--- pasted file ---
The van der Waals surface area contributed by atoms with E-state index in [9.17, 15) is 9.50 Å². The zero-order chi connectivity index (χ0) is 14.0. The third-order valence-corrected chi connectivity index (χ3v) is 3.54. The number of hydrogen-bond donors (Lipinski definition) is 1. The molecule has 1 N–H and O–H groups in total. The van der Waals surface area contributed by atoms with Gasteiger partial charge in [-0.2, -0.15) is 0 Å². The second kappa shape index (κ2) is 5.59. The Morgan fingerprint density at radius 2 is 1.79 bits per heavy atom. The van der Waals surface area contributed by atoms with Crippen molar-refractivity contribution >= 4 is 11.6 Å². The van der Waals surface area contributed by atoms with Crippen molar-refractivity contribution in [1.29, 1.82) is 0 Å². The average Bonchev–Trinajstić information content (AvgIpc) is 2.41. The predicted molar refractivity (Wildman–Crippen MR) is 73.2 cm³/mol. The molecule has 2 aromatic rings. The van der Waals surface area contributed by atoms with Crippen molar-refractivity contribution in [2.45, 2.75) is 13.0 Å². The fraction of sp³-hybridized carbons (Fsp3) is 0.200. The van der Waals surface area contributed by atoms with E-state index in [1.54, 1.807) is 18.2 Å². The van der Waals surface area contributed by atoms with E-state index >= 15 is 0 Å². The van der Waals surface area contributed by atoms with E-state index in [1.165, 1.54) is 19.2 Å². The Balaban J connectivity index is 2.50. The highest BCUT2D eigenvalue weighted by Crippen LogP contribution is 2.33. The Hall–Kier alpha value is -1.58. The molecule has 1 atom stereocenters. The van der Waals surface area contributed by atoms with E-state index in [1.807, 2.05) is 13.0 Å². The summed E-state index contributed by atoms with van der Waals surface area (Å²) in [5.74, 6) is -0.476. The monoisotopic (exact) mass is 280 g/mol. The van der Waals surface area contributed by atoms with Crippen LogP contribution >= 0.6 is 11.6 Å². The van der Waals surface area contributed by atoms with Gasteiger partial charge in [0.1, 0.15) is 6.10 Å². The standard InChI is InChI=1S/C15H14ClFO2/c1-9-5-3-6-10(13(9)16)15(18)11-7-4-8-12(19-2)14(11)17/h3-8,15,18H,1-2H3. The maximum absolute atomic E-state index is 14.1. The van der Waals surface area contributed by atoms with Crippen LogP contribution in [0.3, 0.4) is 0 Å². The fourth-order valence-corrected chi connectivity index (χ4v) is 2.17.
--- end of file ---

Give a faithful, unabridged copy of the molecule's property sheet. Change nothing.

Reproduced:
The van der Waals surface area contributed by atoms with E-state index in [9.17, 15) is 9.50 Å². The zero-order chi connectivity index (χ0) is 14.0. The third-order valence-corrected chi connectivity index (χ3v) is 3.54. The number of hydrogen-bond donors (Lipinski definition) is 1. The molecule has 1 N–H and O–H groups in total. The van der Waals surface area contributed by atoms with Gasteiger partial charge in [-0.2, -0.15) is 0 Å². The second kappa shape index (κ2) is 5.59. The Morgan fingerprint density at radius 2 is 1.79 bits per heavy atom. The van der Waals surface area contributed by atoms with Crippen molar-refractivity contribution >= 4 is 11.6 Å². The van der Waals surface area contributed by atoms with Crippen molar-refractivity contribution in [1.29, 1.82) is 0 Å². The average Bonchev–Trinajstić information content (AvgIpc) is 2.41. The predicted molar refractivity (Wildman–Crippen MR) is 73.2 cm³/mol. The molecule has 2 aromatic rings. The van der Waals surface area contributed by atoms with Crippen molar-refractivity contribution in [2.45, 2.75) is 13.0 Å². The fraction of sp³-hybridized carbons (Fsp3) is 0.200. The van der Waals surface area contributed by atoms with E-state index in [1.54, 1.807) is 18.2 Å². The van der Waals surface area contributed by atoms with E-state index >= 15 is 0 Å². The van der Waals surface area contributed by atoms with E-state index in [1.165, 1.54) is 19.2 Å². The Balaban J connectivity index is 2.50. The highest BCUT2D eigenvalue weighted by Crippen LogP contribution is 2.33. The Hall–Kier alpha value is -1.58. The molecule has 1 atom stereocenters. The van der Waals surface area contributed by atoms with E-state index in [1.807, 2.05) is 13.0 Å². The summed E-state index contributed by atoms with van der Waals surface area (Å²) in [5.74, 6) is -0.476. The monoisotopic (exact) mass is 280 g/mol. The van der Waals surface area contributed by atoms with Crippen LogP contribution >= 0.6 is 11.6 Å². The van der Waals surface area contributed by atoms with Gasteiger partial charge in [0.1, 0.15) is 6.10 Å². The standard InChI is InChI=1S/C15H14ClFO2/c1-9-5-3-6-10(13(9)16)15(18)11-7-4-8-12(19-2)14(11)17/h3-8,15,18H,1-2H3. The maximum absolute atomic E-state index is 14.1. The van der Waals surface area contributed by atoms with Crippen LogP contribution in [0.3, 0.4) is 0 Å². The fourth-order valence-corrected chi connectivity index (χ4v) is 2.17.